The worst output in the country, according to the CDC, is in the South. Georgia has only administered 708 doses per 100,000 residents, while Mississippi has given the shot to roughly 733 per every 100,000. In Alabama, only 807 residents have received their first shot out of 100,000 residents, even though almost 85,000 vaccines were distributed to the state.
Kansas is reporting the slowest COVID-19 vaccination rate in the country, having administered about 690 doses per 100,000 residents. State health officials, however, insist a local lag in reporting data to the state is to blame.
The frustration over the sluggish rollout is compounded as cases of the virus keep skyrocketing, prompting some state officials to even threaten hospitals to speed up their roll-out or face losing doses entirely, along with hefty fines.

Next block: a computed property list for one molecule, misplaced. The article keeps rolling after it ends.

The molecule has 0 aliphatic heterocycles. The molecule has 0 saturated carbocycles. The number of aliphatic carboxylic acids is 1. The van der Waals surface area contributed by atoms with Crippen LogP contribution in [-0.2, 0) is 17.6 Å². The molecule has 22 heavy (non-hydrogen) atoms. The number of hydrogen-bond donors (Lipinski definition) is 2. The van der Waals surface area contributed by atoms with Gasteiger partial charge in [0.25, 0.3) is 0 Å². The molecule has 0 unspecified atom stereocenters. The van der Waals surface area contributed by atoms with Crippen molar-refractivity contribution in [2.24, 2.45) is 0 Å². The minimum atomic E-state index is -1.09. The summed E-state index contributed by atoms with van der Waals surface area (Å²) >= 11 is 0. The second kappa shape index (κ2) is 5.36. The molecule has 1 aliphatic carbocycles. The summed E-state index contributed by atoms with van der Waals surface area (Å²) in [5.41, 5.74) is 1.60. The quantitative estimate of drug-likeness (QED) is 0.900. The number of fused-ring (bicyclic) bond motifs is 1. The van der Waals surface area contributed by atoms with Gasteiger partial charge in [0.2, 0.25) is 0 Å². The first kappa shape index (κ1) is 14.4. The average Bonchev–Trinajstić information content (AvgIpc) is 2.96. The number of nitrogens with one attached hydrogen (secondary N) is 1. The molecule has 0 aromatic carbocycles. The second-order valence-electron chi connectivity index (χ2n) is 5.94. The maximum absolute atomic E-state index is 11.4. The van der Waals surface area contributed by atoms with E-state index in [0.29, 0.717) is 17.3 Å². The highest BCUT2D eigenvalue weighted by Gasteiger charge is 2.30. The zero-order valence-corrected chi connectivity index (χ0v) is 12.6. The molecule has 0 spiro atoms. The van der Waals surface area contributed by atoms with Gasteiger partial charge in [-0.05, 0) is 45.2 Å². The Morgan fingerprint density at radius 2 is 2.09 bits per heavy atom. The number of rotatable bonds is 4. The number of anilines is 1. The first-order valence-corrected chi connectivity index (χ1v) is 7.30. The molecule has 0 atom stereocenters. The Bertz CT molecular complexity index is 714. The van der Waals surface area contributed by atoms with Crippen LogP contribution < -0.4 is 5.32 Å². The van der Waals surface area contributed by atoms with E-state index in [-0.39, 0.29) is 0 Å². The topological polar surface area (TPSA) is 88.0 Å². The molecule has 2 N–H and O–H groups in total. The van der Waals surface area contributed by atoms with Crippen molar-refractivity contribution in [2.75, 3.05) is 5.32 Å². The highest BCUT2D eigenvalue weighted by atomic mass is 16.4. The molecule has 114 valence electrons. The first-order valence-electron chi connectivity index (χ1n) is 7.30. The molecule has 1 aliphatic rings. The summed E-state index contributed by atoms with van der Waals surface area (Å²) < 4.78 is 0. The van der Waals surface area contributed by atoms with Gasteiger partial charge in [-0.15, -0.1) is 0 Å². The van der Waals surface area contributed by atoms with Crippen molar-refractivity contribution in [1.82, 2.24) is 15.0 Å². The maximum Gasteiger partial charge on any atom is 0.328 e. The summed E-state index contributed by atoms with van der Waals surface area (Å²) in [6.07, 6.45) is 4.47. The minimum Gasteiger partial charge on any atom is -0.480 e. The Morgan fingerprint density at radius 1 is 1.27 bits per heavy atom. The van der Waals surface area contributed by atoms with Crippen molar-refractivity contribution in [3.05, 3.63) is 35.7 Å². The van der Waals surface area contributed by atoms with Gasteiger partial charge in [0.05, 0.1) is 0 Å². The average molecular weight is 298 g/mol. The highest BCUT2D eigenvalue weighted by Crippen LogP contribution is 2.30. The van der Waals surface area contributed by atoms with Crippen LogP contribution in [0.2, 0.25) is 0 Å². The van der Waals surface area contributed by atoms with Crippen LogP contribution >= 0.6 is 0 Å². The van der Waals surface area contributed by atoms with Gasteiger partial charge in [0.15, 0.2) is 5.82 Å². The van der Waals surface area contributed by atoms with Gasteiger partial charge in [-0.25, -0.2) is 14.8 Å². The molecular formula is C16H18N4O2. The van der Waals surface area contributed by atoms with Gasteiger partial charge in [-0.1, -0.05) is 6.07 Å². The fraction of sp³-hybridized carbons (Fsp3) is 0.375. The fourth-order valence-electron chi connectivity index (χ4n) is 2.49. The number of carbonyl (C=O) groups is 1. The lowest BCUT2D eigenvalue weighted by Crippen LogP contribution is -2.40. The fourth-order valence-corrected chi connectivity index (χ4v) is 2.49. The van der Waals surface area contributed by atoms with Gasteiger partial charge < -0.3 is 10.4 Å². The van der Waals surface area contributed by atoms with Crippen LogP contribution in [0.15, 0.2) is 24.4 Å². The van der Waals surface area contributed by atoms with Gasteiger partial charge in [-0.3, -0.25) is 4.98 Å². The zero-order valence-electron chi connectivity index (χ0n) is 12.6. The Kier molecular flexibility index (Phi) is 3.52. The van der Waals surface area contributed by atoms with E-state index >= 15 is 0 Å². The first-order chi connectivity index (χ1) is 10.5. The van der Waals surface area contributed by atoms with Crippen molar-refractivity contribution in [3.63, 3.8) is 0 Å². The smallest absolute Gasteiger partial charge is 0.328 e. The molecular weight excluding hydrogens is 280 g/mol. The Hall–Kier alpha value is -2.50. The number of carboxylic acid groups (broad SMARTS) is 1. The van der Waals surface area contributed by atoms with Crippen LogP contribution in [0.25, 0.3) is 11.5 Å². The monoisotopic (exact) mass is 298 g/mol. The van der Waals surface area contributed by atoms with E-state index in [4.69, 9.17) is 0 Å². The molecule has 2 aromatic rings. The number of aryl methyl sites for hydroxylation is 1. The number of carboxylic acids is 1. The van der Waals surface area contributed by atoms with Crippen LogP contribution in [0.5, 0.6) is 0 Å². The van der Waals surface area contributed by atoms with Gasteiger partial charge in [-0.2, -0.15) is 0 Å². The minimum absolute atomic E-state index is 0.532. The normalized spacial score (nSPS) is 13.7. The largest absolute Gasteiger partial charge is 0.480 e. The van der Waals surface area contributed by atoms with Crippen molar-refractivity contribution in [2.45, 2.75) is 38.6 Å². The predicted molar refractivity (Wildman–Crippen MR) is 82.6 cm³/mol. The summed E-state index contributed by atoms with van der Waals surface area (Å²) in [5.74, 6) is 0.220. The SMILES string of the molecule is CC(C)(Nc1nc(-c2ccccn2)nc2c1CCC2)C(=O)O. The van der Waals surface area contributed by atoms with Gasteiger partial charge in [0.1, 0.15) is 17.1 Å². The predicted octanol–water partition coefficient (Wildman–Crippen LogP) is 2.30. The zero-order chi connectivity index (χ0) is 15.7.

“We are below where we want to be,” Anthony Fauci, director of the National Institute of Allergy and Infectious Diseases, admitted in an interview with CNN on Monday. “Not being responsible myself for the rollout, I can’t personally guarantee that we’re going to catch up. I hope we do.”
Since December, at least 15,418,500 doses of the Pfizer-BioNTech and Moderna vaccines have been distributed nationwide, the CDC reported. But only about 4.6 million people had received their first shots as of Tuesday morning.
One main factor slowing hospitals down is the strict adherence to CDC guidelines, which suggests prioritizing health-care workers and nursing home residents and staff before other essential workers and people over 75. But at the rate this is happening, the general population won't be vaccinated by spring as public health officials once predicted—a troubling reality given COVID-19 has already killed 350,000 Americans and infected about 20 million.
To make matters worse, while both vaccines can last up to six months frozen, the Pfizer doses are only viable for five days after being thawed. The Moderna vaccine can be kept refrigerated for up to 30 days. Both vaccines require two shots.